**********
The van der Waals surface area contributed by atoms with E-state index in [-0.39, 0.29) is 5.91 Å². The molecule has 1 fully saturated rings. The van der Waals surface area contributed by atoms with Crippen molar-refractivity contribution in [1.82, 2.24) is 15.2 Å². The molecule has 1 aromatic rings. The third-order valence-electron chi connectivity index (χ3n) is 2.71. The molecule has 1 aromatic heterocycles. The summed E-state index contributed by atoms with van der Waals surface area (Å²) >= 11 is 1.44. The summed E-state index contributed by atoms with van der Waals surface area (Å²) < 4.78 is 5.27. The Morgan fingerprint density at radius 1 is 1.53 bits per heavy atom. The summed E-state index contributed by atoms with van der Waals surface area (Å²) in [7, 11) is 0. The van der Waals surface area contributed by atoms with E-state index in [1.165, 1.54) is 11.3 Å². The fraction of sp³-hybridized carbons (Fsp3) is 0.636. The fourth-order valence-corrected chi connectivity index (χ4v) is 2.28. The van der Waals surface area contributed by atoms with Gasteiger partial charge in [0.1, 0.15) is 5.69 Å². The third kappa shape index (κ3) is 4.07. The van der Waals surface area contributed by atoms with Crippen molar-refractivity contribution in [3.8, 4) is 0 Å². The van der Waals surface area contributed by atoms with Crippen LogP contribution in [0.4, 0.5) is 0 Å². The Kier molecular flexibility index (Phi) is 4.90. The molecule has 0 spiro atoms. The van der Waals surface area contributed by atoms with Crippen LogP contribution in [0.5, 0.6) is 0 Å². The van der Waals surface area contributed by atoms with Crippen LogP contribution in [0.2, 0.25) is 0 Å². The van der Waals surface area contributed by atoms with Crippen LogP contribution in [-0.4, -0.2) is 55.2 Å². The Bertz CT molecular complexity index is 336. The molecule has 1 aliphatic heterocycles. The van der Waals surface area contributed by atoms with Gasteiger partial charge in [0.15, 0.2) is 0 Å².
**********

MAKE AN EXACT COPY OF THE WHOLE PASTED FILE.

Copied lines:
The van der Waals surface area contributed by atoms with E-state index in [-0.39, 0.29) is 5.91 Å². The molecule has 1 fully saturated rings. The van der Waals surface area contributed by atoms with Crippen molar-refractivity contribution in [1.82, 2.24) is 15.2 Å². The molecule has 1 aromatic rings. The third-order valence-electron chi connectivity index (χ3n) is 2.71. The molecule has 1 aromatic heterocycles. The summed E-state index contributed by atoms with van der Waals surface area (Å²) >= 11 is 1.44. The summed E-state index contributed by atoms with van der Waals surface area (Å²) < 4.78 is 5.27. The Morgan fingerprint density at radius 1 is 1.53 bits per heavy atom. The summed E-state index contributed by atoms with van der Waals surface area (Å²) in [7, 11) is 0. The van der Waals surface area contributed by atoms with E-state index in [1.165, 1.54) is 11.3 Å². The fraction of sp³-hybridized carbons (Fsp3) is 0.636. The fourth-order valence-corrected chi connectivity index (χ4v) is 2.28. The van der Waals surface area contributed by atoms with Gasteiger partial charge in [0.1, 0.15) is 5.69 Å². The third kappa shape index (κ3) is 4.07. The van der Waals surface area contributed by atoms with Crippen molar-refractivity contribution in [3.8, 4) is 0 Å². The van der Waals surface area contributed by atoms with Crippen LogP contribution in [0.4, 0.5) is 0 Å². The Kier molecular flexibility index (Phi) is 4.90. The molecule has 0 spiro atoms. The van der Waals surface area contributed by atoms with Crippen LogP contribution in [0.5, 0.6) is 0 Å². The van der Waals surface area contributed by atoms with Crippen LogP contribution in [0.2, 0.25) is 0 Å². The van der Waals surface area contributed by atoms with Crippen LogP contribution in [-0.4, -0.2) is 55.2 Å². The Bertz CT molecular complexity index is 336. The molecule has 1 aliphatic heterocycles. The van der Waals surface area contributed by atoms with Gasteiger partial charge in [0.15, 0.2) is 0 Å².